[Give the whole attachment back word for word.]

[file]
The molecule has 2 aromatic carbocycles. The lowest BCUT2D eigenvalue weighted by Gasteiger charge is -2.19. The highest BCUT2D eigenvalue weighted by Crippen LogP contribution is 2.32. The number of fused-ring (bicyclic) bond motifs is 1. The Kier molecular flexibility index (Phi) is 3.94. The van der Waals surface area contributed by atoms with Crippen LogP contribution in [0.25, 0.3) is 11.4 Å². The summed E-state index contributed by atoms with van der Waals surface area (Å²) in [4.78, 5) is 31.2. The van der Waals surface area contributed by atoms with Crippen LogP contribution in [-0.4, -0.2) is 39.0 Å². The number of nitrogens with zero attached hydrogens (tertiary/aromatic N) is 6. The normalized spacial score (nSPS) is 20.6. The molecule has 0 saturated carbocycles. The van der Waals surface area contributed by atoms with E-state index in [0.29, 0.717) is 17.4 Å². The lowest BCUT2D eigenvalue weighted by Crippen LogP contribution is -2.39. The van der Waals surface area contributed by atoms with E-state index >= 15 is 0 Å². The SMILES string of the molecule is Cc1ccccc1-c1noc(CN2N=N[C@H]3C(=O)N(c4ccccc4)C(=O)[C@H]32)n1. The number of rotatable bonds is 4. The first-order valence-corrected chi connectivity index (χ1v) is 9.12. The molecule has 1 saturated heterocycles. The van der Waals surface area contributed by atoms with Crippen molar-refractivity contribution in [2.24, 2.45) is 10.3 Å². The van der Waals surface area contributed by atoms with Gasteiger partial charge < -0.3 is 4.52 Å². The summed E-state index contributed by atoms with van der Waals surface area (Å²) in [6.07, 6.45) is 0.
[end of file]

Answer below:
The molecule has 2 aromatic carbocycles. The lowest BCUT2D eigenvalue weighted by Gasteiger charge is -2.19. The highest BCUT2D eigenvalue weighted by Crippen LogP contribution is 2.32. The number of fused-ring (bicyclic) bond motifs is 1. The Kier molecular flexibility index (Phi) is 3.94. The van der Waals surface area contributed by atoms with Crippen LogP contribution in [0.25, 0.3) is 11.4 Å². The summed E-state index contributed by atoms with van der Waals surface area (Å²) in [4.78, 5) is 31.2. The van der Waals surface area contributed by atoms with Crippen LogP contribution in [-0.4, -0.2) is 39.0 Å². The number of nitrogens with zero attached hydrogens (tertiary/aromatic N) is 6. The normalized spacial score (nSPS) is 20.6. The molecule has 0 saturated carbocycles. The van der Waals surface area contributed by atoms with E-state index in [0.29, 0.717) is 17.4 Å². The lowest BCUT2D eigenvalue weighted by Crippen LogP contribution is -2.39. The van der Waals surface area contributed by atoms with E-state index >= 15 is 0 Å². The SMILES string of the molecule is Cc1ccccc1-c1noc(CN2N=N[C@H]3C(=O)N(c4ccccc4)C(=O)[C@H]32)n1. The number of rotatable bonds is 4. The first-order valence-corrected chi connectivity index (χ1v) is 9.12. The molecule has 1 saturated heterocycles. The van der Waals surface area contributed by atoms with Crippen molar-refractivity contribution in [2.24, 2.45) is 10.3 Å². The van der Waals surface area contributed by atoms with Gasteiger partial charge < -0.3 is 4.52 Å². The summed E-state index contributed by atoms with van der Waals surface area (Å²) in [6.07, 6.45) is 0.